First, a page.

Background The study objective was to compare the ISS manually assigned by hospital personnel and those generated by the ICDPIC software for value agreement and predictive power of length of stay (LOS) and mortality.
Methods We used data from the 2010–2016 trauma registry of a paediatric trauma centre (PTC) and 2014 National Trauma Data Bank (NTDB) hospitals that reported manually coded ISS. Agreement analysis was performed between manually and computer assigned ISS with severity groupings of 1–8, 9–15, 16–25 and 25–75. The prediction of LOS was compared using coefficients of determination (R2) from linear regression models. Mortality predictive power was compared using receiver operating characteristic (ROC) curves from logistic regression models.
Results The proportion of agreement between manually and computer assigned ISS in PTC data was 0.84 and for NTDB was 0.75. Analysing predictive power for LOS in the PTC sample, the R2=0.19 for manually assigned scores, and the R2=0.15 for computer assigned scores (p=0.0009). The areas under the ROC curve indicated a mortality predictive power of 0.95 for manually assigned scores and 0.86 for computer assigned scores in the PTC data (p=0.0011).
Conclusions Manually and computer assigned ISS had strong comparative agreement for minor injuries but did not correlate well for critical injuries (ISS=25–75). The LOS and mortality predictive power were significantly higher for manually assigned ISS when compared with computer assigned ISS in both PTC and NTDB data sets. Thus, hospitals should be cautious about transitioning to computer assigned ISS, specifically for patients who are critically injured.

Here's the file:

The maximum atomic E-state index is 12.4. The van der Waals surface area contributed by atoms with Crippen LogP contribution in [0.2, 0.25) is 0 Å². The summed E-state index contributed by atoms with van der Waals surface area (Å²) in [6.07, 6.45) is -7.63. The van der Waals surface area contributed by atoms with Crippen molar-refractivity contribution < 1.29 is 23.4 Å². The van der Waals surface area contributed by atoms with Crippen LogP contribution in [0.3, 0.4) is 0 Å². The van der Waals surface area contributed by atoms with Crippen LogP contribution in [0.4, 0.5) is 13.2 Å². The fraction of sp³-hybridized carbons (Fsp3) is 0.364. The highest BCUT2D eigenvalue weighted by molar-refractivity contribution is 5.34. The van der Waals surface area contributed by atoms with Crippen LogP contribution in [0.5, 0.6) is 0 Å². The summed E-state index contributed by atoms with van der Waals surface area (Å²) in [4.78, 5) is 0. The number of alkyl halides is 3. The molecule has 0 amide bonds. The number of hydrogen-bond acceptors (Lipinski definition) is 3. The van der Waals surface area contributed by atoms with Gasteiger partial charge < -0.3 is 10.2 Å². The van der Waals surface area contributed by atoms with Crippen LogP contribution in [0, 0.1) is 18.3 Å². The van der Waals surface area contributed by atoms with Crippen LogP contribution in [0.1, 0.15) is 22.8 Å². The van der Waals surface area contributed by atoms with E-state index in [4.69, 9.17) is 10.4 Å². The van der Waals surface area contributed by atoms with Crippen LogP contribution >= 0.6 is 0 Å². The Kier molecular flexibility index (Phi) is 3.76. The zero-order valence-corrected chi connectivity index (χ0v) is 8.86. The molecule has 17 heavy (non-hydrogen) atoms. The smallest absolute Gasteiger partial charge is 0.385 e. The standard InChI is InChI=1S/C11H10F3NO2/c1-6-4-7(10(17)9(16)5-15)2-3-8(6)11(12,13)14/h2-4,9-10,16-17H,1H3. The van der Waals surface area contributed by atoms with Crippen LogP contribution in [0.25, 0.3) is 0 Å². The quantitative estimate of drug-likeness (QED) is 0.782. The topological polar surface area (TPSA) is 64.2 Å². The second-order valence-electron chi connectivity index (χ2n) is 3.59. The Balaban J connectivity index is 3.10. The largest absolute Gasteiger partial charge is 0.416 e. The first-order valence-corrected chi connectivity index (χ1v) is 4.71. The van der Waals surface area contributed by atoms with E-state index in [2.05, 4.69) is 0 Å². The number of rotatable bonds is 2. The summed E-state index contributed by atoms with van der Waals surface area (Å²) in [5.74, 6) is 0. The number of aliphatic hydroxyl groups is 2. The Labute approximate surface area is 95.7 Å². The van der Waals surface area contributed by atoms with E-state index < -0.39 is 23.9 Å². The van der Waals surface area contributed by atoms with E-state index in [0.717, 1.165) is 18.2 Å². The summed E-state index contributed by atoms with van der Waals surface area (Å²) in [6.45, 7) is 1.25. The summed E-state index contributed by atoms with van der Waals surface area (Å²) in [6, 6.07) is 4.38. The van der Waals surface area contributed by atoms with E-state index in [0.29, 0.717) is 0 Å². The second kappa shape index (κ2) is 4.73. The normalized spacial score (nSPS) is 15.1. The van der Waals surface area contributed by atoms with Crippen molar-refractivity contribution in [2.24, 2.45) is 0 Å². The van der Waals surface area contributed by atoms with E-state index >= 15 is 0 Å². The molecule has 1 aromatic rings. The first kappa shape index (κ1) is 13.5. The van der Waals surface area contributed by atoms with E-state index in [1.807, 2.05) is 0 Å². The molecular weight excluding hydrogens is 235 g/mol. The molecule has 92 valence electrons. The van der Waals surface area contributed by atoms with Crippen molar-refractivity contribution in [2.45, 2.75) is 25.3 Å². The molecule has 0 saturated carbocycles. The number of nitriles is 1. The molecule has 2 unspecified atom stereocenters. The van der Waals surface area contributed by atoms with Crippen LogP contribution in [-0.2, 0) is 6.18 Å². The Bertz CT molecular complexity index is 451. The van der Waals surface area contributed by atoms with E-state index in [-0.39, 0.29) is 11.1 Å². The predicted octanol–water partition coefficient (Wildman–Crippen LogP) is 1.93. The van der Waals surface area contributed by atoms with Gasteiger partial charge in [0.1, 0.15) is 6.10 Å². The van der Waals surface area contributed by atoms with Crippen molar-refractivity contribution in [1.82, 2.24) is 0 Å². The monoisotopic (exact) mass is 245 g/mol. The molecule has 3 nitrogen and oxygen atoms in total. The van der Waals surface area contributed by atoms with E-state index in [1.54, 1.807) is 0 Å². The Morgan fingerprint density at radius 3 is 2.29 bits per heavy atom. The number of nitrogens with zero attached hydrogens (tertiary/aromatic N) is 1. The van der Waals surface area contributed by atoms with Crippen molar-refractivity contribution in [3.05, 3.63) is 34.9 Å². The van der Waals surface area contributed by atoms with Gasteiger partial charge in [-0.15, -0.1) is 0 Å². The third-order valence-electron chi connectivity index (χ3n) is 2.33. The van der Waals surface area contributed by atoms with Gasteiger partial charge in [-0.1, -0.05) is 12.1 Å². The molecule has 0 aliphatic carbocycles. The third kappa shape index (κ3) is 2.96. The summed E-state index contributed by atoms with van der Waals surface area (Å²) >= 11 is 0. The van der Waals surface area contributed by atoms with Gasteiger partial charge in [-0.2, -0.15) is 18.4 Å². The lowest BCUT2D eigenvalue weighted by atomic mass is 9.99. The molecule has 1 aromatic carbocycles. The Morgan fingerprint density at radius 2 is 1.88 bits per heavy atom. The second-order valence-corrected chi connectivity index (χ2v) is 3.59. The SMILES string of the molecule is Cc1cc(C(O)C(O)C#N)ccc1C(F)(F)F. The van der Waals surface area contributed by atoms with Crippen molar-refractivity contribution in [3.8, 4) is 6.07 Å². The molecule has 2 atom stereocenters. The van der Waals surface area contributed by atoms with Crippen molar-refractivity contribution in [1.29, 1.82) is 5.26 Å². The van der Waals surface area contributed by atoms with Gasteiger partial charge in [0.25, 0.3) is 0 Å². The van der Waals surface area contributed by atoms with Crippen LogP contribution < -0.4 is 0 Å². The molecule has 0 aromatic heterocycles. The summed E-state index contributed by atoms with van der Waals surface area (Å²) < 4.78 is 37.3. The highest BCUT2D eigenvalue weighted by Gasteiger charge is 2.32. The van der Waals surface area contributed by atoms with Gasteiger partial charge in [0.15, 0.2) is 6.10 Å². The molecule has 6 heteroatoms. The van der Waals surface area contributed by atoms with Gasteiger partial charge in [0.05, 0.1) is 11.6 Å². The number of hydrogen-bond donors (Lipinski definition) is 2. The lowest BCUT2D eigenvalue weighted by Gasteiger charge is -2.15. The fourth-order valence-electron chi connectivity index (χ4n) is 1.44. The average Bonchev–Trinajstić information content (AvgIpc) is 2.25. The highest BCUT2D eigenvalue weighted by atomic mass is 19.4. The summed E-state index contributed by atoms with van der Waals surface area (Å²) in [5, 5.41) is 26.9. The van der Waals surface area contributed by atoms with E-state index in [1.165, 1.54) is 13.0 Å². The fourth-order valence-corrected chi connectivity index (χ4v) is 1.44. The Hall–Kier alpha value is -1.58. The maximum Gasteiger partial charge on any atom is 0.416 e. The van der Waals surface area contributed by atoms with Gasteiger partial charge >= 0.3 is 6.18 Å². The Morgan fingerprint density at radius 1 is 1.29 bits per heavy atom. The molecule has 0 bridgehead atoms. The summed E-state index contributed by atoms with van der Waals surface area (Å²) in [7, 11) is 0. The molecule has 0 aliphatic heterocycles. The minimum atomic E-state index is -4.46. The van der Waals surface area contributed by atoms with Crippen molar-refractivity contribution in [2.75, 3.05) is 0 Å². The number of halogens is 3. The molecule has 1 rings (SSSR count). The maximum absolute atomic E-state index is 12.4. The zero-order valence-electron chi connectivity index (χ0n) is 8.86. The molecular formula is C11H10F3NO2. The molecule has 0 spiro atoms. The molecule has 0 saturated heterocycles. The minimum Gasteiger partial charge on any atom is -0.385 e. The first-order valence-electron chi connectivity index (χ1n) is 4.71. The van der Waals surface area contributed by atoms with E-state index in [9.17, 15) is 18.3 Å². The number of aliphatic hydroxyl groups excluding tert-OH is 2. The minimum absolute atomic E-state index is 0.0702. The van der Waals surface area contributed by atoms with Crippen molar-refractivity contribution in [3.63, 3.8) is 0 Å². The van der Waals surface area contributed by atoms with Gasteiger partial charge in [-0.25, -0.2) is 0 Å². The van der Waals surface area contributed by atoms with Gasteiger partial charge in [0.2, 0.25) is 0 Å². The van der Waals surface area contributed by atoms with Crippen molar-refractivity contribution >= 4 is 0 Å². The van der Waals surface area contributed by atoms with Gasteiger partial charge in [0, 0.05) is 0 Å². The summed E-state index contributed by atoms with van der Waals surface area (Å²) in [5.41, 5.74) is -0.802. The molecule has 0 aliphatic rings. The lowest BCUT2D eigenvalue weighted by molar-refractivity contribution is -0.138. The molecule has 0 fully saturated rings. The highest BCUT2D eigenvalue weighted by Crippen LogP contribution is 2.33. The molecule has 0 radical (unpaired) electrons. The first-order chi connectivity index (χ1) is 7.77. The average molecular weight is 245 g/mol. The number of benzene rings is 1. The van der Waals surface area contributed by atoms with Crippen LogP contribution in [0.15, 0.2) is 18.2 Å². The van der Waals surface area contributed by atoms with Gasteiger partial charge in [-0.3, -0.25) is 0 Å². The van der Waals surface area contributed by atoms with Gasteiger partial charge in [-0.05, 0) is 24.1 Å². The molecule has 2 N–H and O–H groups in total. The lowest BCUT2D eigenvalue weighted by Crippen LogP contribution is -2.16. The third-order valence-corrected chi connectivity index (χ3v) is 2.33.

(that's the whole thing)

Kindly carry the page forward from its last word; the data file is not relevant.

- injury severity score
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Contributors AW and LO participated in the literature search. HX and KW participated in study design. JS conducted the data analysis. All authors participated in data interpretation and manuscript editing. AW and LO participated in writing the first draft. All authors participated in the critical revision of the manuscript and gave the final approval. AW contributed to the study while conducting her summer research at the Center for Pediatric Trauma Research and the Center for Injury Research and Policy, the Abigail Wexner Research Institute at Nationwide Children’s Hospital, during the summer of 2017.
Funding This research was supported with funding from the Agency for Healthcare Research and Quality (grant 1R01 HS24263-01) and the Health Resources and Services Administration (grant R40MC30759).
Disclaimer The funders had no involvement in the study design; collection, analysis and interpretation of data; writing of the report; or decision to submit the paper for publication.
Competing interests None declared.
Patient consent for publication Not required.
Ethics approval This research was approved by the Institutional Review Board of Abigail Wexner Research Institute at Nationwide Children's Hospital
Provenance and peer review Not commissioned; externally peer reviewed.
Data availability statement Data are available upon reasonable request. Data may be obtained from a third party and are not publicly available.
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